Picea abies (Norway Spruce)

Plant Info
Also known as:
Genus:Picea
Family:Pinaceae (Pine)
Life cycle:perennial woody
Origin:Europe
Habitat:sun; human landscapes
Bloom season:June
Plant height:45 to 60 feet
Wetland Indicator Status:none
MN county distribution (click map to enlarge):Minnesota county distribution map
National distribution (click map to enlarge):National distribution map

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Detailed Information

Flower:

Male and female flowers are cone like structures called strobili, both borne on the same tree at or near the tips of one year old branches. Females are erect, reddish brown, about ¼ inch long. Males are yellowish brown and clustered in large groups.

Leaves and bark: Leaf attachment: alternate Leaf type: simple

[photo of needles and branch buds] Leaves are needle-like, dark green and shiny, single in a close spiral up the branch, ½ to 1 inch long, four-angled but slightly flattened in cross section, the tip tapered to a sharp point but not sharp to the touch. The needles typically persist 4 to 5 years.

[photo of needles on twig] Twigs are orangish brown, smooth, turning grayish brown after several seasons with the fallen needles leaving raised roughish leaf scars.

[photo of trunk] The bark is reddish brown with flaky scales.

Fruit: Fruit type: seed without plume

[photo of cones] Fruit is an oblong cone, 4 to 6 inches long, reddish-brown colored, the scales diamond shaped, stiff and leathery often with a small notch at the tip, and wavy edges with small, irregular teeth.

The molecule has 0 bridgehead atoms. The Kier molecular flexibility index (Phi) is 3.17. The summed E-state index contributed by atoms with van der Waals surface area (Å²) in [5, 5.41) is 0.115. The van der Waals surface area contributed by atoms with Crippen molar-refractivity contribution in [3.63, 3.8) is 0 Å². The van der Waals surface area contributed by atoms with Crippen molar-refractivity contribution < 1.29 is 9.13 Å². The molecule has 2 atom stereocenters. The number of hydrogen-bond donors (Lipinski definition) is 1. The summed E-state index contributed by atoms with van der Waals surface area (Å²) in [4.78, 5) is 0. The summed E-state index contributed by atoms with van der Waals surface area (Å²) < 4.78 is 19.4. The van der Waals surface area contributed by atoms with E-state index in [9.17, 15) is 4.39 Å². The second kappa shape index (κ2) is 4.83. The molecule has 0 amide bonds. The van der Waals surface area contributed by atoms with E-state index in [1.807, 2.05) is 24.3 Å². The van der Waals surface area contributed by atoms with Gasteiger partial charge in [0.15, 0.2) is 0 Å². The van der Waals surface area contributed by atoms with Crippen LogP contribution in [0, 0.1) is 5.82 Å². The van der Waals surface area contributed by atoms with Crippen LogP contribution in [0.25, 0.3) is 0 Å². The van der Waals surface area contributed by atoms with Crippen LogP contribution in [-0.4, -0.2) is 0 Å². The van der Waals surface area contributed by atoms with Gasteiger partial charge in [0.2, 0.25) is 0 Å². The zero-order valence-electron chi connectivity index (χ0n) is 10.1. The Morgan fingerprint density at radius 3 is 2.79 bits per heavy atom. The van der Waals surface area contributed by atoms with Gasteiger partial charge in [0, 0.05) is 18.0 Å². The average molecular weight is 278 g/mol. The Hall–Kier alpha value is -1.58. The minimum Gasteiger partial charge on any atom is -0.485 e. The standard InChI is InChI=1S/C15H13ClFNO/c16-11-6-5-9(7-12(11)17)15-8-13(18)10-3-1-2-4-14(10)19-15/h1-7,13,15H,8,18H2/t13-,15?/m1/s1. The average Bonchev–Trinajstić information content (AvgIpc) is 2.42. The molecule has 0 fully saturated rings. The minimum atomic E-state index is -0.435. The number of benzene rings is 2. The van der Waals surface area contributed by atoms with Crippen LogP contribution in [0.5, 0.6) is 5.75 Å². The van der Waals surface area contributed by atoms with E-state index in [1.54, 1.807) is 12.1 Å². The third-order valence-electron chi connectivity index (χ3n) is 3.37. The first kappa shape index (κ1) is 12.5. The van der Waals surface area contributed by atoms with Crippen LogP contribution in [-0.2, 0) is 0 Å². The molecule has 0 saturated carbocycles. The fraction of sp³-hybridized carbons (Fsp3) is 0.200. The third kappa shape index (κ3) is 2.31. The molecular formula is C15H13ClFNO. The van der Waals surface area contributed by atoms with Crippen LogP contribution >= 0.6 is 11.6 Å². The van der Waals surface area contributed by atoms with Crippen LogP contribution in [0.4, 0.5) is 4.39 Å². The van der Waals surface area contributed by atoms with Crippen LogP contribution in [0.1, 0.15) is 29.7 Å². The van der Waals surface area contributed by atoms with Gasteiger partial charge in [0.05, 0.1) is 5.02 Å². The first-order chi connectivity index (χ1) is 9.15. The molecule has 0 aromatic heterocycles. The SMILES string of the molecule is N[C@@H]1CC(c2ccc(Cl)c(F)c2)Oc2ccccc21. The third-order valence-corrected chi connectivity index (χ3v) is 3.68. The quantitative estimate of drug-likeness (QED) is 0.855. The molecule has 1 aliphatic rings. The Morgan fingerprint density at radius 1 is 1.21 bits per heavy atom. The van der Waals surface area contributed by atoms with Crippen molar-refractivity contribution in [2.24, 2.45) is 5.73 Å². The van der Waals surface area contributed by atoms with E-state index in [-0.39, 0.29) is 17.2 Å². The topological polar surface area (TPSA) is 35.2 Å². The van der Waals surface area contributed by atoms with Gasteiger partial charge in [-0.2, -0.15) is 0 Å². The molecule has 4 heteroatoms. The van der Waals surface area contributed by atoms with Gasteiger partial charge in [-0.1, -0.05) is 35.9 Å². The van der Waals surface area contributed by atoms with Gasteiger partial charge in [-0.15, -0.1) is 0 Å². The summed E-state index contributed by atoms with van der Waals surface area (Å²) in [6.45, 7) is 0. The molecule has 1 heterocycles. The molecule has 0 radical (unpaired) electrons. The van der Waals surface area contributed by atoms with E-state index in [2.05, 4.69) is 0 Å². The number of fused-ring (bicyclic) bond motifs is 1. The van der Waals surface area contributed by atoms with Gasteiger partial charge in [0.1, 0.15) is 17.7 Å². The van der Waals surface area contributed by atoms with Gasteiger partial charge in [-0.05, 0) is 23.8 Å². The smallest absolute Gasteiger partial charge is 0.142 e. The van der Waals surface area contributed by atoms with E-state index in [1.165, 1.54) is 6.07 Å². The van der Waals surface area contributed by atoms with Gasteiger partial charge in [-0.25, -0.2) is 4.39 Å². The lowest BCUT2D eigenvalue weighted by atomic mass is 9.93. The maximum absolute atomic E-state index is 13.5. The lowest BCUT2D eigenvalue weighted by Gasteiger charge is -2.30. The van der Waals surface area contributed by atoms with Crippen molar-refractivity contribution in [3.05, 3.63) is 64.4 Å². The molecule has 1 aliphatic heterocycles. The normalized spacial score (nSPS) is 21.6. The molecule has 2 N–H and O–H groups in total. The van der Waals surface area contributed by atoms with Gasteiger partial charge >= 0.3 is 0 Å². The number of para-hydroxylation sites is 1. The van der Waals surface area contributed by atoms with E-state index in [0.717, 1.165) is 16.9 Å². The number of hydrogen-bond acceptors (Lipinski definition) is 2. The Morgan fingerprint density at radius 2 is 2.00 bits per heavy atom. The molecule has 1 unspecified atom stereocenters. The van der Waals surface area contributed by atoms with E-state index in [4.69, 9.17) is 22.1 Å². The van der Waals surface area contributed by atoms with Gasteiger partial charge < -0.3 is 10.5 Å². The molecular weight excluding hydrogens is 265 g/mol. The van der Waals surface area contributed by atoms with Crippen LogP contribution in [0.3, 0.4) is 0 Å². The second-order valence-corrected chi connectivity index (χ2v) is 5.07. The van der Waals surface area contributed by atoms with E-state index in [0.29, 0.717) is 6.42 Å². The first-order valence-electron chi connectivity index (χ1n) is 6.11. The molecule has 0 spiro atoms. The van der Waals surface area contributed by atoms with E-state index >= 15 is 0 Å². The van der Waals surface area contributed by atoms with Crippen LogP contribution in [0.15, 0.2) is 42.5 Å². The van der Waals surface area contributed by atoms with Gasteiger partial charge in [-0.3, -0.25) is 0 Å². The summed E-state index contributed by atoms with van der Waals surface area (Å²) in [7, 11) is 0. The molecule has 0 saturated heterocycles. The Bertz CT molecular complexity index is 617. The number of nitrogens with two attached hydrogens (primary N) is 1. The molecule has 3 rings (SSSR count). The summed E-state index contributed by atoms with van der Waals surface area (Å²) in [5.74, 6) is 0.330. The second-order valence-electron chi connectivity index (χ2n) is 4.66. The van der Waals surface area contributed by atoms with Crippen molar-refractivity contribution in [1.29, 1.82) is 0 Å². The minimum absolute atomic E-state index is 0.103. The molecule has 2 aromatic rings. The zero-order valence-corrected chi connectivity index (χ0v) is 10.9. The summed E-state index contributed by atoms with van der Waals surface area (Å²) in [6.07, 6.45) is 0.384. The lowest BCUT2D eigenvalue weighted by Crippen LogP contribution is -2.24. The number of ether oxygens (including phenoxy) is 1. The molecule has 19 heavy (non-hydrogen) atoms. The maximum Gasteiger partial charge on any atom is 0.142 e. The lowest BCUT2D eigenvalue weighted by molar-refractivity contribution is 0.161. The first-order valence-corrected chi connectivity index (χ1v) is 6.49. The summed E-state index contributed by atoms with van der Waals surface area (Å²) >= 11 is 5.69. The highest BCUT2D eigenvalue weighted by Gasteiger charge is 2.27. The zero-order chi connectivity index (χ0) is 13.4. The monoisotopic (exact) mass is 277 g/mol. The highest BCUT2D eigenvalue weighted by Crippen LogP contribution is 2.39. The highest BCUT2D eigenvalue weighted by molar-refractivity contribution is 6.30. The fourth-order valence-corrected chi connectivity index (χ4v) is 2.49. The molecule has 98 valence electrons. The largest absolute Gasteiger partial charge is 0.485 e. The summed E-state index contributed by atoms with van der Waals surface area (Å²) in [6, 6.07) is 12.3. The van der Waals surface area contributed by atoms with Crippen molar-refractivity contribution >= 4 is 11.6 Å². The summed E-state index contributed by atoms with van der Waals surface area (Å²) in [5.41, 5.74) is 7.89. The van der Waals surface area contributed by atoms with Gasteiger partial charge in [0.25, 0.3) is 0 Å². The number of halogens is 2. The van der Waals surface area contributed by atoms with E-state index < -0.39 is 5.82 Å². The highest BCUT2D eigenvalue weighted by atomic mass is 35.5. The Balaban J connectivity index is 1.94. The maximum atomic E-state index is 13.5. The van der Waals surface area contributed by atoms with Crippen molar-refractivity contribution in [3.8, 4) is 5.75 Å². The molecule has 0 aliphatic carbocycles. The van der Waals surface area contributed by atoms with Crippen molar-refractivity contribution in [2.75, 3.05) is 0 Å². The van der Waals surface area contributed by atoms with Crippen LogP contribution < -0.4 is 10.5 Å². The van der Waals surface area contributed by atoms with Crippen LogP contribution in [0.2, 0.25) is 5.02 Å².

Notes:

In its native Europe, Norway Spruce is widespread and dominant in boreal conifer forests. It has long been planted in urban and rural landscapes throughout the Great Lakes Region and through the mid-Atlantic up into New England. A large and graceful tree, it has few insect or disease problems. For all its use in cultivation there are few documented occurrences of it naturalizing in Minnesota. Most frequently encountered in urban landscapes, it is most readily identified by its long pendulous branchlets hanging from broad, upswept lateral branches and by its very large cones.

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More photos

Photos courtesy Peter M. Dziuk taken in Anoka, Ramsey and Washington counties.

Comments

Have you seen this plant in Minnesota, or have any other comments about it?

Posted by: luciearl - owatonna
on: 2016-10-23 19:26:58

I am sure there are more than a few Norway Spruce at Dartt's Park among many other large stately trees. I've wondered for years what type these large old pines were, and now seeing the picture, I know they are Norway Spruce.

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